This article was originally written and published by Randy Petersen of Post Bulletin.
The opening of the Southeast Regional Crisis Center’s doors Wednesday comes as an increasing number of people are becoming aware of the need.
“We have all experienced loss in some form or another through the COVID-19 pandemic,” Olmsted County Board Chairman Stephanie Podulke said during a ribbon-cutting ceremony for the facility Monday. “I think it became more and more apparent how important it is for all of us -- all of us -- to focus on our mental health and well-being.”
Nicole Mucheck, the center’s executive director, said data collected since the center broke ground at the start of the pandemic points to an increased need.
“From 2019 to 2020, there was a 24 percent increase in the number of mental health-related emergency department visits for children ages 5 to 11, and a 31 percent increase for adolescents ages 12 to 17,” she said.
Additionally, she noted only 48 percent of adults with mental illness receive treatment, and the rate of care drops to 20 percent of children.
The regional center, located on the Olmsted County government campus at 2121 Campus Drive SE in Rochester, will provide 24-hour access to mental health staff for residents of 10 southeastern Minnesota counties.
Along with the 24-hour walk-in clinic, the center will provide short-term, in-patient care for anyone 10 and older needing more than 23 hours of evaluation and treatment. With 16 beds, at least half are dedicated to young people.
Bruce Sutor, a Mayo Clinic psychiatrist and chairman of the crisis center’s executive team, said his 25 years of experience in providing mental health care in the region points to an increasing need as more people turn to emergency rooms.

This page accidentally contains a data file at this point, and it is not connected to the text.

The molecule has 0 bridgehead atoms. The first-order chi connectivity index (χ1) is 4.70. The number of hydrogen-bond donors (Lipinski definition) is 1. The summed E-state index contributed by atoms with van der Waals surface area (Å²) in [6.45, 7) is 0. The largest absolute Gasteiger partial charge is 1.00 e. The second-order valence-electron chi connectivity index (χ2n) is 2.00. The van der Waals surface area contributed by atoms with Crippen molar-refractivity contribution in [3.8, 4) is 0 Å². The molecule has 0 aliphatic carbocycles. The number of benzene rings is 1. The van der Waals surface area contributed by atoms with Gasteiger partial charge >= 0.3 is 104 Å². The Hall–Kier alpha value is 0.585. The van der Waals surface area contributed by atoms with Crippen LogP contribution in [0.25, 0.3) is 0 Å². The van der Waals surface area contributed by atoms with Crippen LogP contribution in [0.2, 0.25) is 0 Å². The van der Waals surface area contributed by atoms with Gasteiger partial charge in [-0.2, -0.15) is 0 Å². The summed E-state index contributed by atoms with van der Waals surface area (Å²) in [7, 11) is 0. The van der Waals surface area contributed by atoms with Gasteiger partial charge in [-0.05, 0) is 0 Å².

“It’s clear this facility is something that is really needed,” he told the crowd of approximately 100 gathered Monday.
As one of two Mayo Clinic psychiatrists who will be working with Nexus Family Healing at the facility, he said the goal is to continue the collaborative effort that created the facility.
Ten area counties, along with Mayo Clinic, Olmsted Medical Center, the southeast chapter of Minnesota NAMI and other partners, worked to obtain funding and design the operation, with day-to-day oversight being provided through a contract with Nexus, which will have approximately 50 employees on site.
NAMI also will provide two peer-support specialists, and Olmsted County is providing a staff member to help coordinate efforts with Crisis Response of Southeast Minnesota.
Sean Kinsella, executive director of the southeast chapter of Minnesota NAMI, said the center’s collaborative effort with a dedicated focus is critical, since mental illness looks different for every person and is difficult to treat in the chaos of an active emergency room.
“It is the exact opposite of what people in a mental health crisis need,” he said of being mixed with people suffering from medical emergencies and physical injuries.
Kinsella has touted the center as an opportunity to streamline and consolidate services, so people have a place to go and get help, as opposed to trying to figure out what their problem is before determining where to turn.
State Sen. Dave Senjem, who helped secure the $5 million in state funds to build the facility, said its doors can’t open too soon.
“Even tonight, someplace in Rochester, there’s going to be a big crisis,” the Rochester Republican said, pointing to his own experience with a family member who struggled with mental illness.
While the center’s doors won’t open until 8 a.m. Wednesday, residents throughout the region do have access to help through existing mobile crisis response services, which can be reached through the hotline at 844-274-7472.
The service will remain in place as the center provides another option to access a variety of local services.
Mucheck said it’s part of the collaborative goal.
“The Southeast Regional Crisis Center will fill serious gaps in care for those experiencing mental illness by providing services at the right time, in the right place and with the right care,” she said. “It will help people survive.”